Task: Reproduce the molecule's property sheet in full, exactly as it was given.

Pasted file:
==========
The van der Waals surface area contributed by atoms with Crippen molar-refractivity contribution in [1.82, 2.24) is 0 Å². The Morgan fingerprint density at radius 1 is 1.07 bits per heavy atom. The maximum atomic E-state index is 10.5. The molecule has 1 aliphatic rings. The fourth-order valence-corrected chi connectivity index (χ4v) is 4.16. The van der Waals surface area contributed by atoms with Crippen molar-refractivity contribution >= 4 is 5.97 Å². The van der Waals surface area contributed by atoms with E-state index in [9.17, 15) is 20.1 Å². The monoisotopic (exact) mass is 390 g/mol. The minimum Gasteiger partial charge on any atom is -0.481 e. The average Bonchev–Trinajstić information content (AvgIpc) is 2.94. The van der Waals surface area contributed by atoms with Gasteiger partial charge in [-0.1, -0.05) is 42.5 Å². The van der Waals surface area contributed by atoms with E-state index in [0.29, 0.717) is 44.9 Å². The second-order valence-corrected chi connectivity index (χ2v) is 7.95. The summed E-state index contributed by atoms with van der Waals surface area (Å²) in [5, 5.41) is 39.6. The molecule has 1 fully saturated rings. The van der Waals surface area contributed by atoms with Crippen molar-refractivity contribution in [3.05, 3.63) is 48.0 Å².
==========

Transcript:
The van der Waals surface area contributed by atoms with Crippen molar-refractivity contribution in [1.82, 2.24) is 0 Å². The Morgan fingerprint density at radius 1 is 1.07 bits per heavy atom. The maximum atomic E-state index is 10.5. The molecule has 1 aliphatic rings. The fourth-order valence-corrected chi connectivity index (χ4v) is 4.16. The van der Waals surface area contributed by atoms with Crippen molar-refractivity contribution >= 4 is 5.97 Å². The van der Waals surface area contributed by atoms with E-state index in [9.17, 15) is 20.1 Å². The monoisotopic (exact) mass is 390 g/mol. The minimum Gasteiger partial charge on any atom is -0.481 e. The average Bonchev–Trinajstić information content (AvgIpc) is 2.94. The van der Waals surface area contributed by atoms with Gasteiger partial charge in [-0.1, -0.05) is 42.5 Å². The van der Waals surface area contributed by atoms with E-state index in [0.29, 0.717) is 44.9 Å². The second-order valence-corrected chi connectivity index (χ2v) is 7.95. The summed E-state index contributed by atoms with van der Waals surface area (Å²) in [5, 5.41) is 39.6. The molecule has 1 fully saturated rings. The van der Waals surface area contributed by atoms with Crippen molar-refractivity contribution in [3.05, 3.63) is 48.0 Å².